Enriching an employee’s job can be a strong intrinsic motivator … but only if done correctly.
When I was a young professional fresh out of college, job enrichment was once used as a strong motivator for me: I’d been selling print advertising for a year or two in several annual B2B tradeshow publications. Certainly I was a little bored when my boss approached me with a new assignment. She explained that a particularly important client had asked our company to handle a project we had little experience with. I had been chosen to take this on and would be breaking new ground. While I was still deciding whether to be flattered or frightened, the head of the company came by to talk with me more about the project. When he finished, there was no question—I was flattered, intrigued and challenged—and over the coming weeks dove in with enthusiasm.
This is an example of job enrichment used correctly as an intrinsic motivator. If my employer had given me this project too early, I might not have been equipped to take it on. If they had waited too long, I might have already moved on.
But simply giving an employee more to do is not enriching his or her job. True job enrichment refers to vertical changes.
Here’s a review of intrinsic motivators noted by author Frederick Herzberg:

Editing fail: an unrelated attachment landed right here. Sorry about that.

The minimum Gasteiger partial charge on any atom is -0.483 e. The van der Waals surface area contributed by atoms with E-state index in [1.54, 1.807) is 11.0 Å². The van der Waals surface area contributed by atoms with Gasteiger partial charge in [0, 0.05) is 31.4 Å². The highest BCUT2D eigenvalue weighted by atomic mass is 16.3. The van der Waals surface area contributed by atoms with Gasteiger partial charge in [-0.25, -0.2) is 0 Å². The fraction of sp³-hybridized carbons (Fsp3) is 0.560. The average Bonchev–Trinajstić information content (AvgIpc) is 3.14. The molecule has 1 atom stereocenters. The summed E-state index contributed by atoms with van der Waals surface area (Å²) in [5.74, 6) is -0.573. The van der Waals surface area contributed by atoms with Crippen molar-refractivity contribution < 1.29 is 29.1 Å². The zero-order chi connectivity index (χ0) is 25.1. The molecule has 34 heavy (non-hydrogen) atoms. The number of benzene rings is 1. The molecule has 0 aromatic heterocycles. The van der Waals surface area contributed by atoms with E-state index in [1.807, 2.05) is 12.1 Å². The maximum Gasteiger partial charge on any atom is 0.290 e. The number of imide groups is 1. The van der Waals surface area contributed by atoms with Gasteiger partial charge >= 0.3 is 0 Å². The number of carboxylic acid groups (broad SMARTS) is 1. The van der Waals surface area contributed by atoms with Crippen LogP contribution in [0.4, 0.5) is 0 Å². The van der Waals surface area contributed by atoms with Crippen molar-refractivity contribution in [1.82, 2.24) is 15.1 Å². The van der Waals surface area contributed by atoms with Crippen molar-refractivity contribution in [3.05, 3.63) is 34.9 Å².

- Recognition of achievement
- The work itself
- Opportunity for advancement
As I look back on this job experience from my 20s, I see just how perfectly my boss and the head of our company used motivating principles to keep me pushing forward.
- My successful handling of the specialized project would make me the resident expert—an opportunity for growth and achievement.
- They were removing established controls so I would need to take complete responsibility for the outcome.
- They were giving the entire project to me … including interaction with the important client—making the work itself more varied at a time when I was feeling bored.
- I would be reporting on my progress not just to my boss, but the head of the company as well—an opportunity to be recognized.
There is an ebb and flow to an employee’s motivation. And if you’ve been a manager long, you know that no two individuals respond the same way to obstacles, opportunities or incentives … making your job of keeping productivity high and getting the best from each person a constant challenge.
Finding ways to make an employee’s job more personally rewarding can be a strong motivator in the right situation … with the right person. Are there responsible young or new workers on your team who seem bored or who are becoming disengaged? While some people do thrive with a heavier workload, simply adding extra tasks is not job enrichment. Job enrichment is when you loosen the controls and offer opportunities to grow, gain recognition and break new ground.